Anne Marie said...

This is very interesting. Surely if students have legitimate concerns they should be able to voice these. if they are using Facebook is it because the institution hasn't given them sufficient opportunity to do so?

Making anything better is hard work and if students are disappointed by their experiences of university it might be hard work for them to try and get the message through to the people who are making the decisions but ultimately it will be worthwhile.

So I think that alongside 'training' students to uphold the name of the university, the university should also be working to ensure that it deserves to be held in respect.

We want to do all we can to produce reflexive doctors who can think outside the box about the problems they come across. Becoming part of the solution to improving the quality of medical education is a good place to start.

Thanks again

Paul de Roos, MD said...

Hey Aaron,

As a former student activist.. I'm sad I didn't have the power of twitter / facebook at my disposal to push for change. In that sense I look at protesters in the middle east as role models.

I think students should listen with the ears of the media, see with the eyes of the patient and reason with the brain of an academic and communicate on social platforms in a way to push for change. I would love to see them seize the power of these tools to redefine their learning environment and their work environment. This will probably not happen if you only express things current establishment wants to hear. If things are wrong, they may also need to be exposed.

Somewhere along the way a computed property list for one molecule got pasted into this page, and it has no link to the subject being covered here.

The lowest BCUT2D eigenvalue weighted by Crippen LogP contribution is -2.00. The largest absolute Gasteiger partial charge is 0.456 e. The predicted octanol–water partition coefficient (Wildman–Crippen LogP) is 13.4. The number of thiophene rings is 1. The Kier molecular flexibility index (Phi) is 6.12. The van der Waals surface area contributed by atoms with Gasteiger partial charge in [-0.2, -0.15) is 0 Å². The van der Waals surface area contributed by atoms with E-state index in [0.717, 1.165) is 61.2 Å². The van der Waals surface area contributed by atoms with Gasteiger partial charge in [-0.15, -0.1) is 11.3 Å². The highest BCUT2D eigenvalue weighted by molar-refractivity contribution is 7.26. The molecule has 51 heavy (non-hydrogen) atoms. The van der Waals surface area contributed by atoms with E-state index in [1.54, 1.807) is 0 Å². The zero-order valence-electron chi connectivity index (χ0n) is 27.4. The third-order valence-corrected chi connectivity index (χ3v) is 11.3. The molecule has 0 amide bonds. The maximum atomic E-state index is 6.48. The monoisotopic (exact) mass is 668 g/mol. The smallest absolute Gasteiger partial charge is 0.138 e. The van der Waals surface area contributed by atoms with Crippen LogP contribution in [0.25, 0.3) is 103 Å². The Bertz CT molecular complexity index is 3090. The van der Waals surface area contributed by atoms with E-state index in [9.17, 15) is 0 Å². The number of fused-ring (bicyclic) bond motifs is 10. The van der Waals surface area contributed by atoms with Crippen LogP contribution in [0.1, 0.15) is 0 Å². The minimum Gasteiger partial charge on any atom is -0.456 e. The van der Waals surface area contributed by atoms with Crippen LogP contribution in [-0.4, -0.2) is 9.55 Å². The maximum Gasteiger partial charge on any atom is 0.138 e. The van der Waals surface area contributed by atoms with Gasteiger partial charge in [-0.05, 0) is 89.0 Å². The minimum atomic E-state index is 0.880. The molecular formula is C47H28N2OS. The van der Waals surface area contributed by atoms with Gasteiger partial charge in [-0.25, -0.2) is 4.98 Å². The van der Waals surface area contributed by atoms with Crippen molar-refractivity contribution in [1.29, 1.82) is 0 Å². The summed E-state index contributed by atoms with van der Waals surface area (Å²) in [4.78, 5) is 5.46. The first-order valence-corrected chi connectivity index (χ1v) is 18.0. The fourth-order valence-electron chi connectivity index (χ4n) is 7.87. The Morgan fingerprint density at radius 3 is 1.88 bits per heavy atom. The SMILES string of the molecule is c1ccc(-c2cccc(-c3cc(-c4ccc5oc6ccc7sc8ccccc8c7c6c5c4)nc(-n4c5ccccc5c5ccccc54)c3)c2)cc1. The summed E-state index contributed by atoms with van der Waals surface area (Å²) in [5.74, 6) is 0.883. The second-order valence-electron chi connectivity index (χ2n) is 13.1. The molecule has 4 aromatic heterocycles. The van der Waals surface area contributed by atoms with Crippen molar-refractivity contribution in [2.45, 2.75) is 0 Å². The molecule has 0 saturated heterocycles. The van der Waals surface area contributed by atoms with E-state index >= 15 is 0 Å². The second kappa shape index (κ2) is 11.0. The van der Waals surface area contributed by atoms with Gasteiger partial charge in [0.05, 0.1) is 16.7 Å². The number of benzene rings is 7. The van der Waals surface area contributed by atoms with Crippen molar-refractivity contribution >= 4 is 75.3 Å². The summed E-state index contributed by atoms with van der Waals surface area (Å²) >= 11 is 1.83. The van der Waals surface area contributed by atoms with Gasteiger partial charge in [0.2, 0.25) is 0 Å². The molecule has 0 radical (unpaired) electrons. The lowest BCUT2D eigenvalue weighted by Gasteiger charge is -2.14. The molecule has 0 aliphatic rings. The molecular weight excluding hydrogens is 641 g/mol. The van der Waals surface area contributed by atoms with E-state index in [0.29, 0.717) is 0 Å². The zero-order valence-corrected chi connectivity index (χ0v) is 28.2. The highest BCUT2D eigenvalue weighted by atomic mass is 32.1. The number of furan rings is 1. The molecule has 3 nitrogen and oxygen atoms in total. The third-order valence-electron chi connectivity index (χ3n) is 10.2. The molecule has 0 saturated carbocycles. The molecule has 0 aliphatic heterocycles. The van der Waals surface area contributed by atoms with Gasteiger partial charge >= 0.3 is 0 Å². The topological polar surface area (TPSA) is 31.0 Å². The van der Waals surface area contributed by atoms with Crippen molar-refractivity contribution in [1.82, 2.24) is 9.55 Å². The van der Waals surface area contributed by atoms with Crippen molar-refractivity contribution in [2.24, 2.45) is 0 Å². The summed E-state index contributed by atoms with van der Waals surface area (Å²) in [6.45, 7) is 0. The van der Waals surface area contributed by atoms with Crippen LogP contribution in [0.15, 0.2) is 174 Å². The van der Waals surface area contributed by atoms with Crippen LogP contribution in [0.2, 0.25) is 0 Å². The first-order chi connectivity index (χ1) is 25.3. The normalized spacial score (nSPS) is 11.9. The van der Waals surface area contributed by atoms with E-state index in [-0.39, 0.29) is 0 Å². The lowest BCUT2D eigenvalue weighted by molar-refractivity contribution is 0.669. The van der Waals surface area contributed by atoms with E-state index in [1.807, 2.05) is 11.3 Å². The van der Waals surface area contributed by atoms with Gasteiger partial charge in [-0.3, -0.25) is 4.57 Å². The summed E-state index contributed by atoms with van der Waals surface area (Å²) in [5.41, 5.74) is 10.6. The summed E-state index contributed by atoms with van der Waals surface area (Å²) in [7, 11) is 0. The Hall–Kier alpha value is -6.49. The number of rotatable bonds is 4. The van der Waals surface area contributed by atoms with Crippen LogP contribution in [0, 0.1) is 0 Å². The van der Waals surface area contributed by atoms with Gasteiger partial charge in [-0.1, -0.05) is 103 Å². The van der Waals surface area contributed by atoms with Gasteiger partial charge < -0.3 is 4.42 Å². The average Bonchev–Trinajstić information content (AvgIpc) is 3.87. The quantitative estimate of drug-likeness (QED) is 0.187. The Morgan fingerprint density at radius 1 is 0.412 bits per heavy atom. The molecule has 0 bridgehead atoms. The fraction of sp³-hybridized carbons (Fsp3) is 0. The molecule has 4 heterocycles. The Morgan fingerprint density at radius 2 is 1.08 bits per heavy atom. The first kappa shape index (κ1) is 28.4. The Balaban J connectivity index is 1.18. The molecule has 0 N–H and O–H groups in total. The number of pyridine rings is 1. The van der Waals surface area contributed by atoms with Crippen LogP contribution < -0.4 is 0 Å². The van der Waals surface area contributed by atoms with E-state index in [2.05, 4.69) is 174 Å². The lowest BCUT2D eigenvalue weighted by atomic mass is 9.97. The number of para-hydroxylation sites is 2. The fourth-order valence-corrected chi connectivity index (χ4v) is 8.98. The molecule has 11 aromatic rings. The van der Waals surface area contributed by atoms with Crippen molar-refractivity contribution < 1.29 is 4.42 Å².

As I read your post, you almost ask students to behave like employees. While actually students are quite often customers and if they are not, then society is a customer and Tax payers also probably feel they are entitled to know what's happening with their money.

So in that sense... shouldn't we encourage students to communicate in a decent, yet clear manner on the issues that hospital/faculty leadership would rather see discussed in a different way (less public). Then.. if their educational experience is great, there's nothing to worry about! (love to see that happen anywhere in the world).

astupple said...

I agree with you both- of course people should be encouraged to speak freely, and of course institutions should work to earn respect, and in an ideal case, happy students comment about their wonderful institution. But how does a school make that happen?

The principle risk I see here is that students will wind up publishing negative comments more widely than they anticipated, and that it's incumbent on institutions to train their students to avoid doing so by mistake.

So yes, treating them like employees at first. If schools then genuinely create the appropriate atmosphere, and appropriately embrace SoMe, then the ideal free-exchange is, I'd guess, likely.

Thanks for your comments!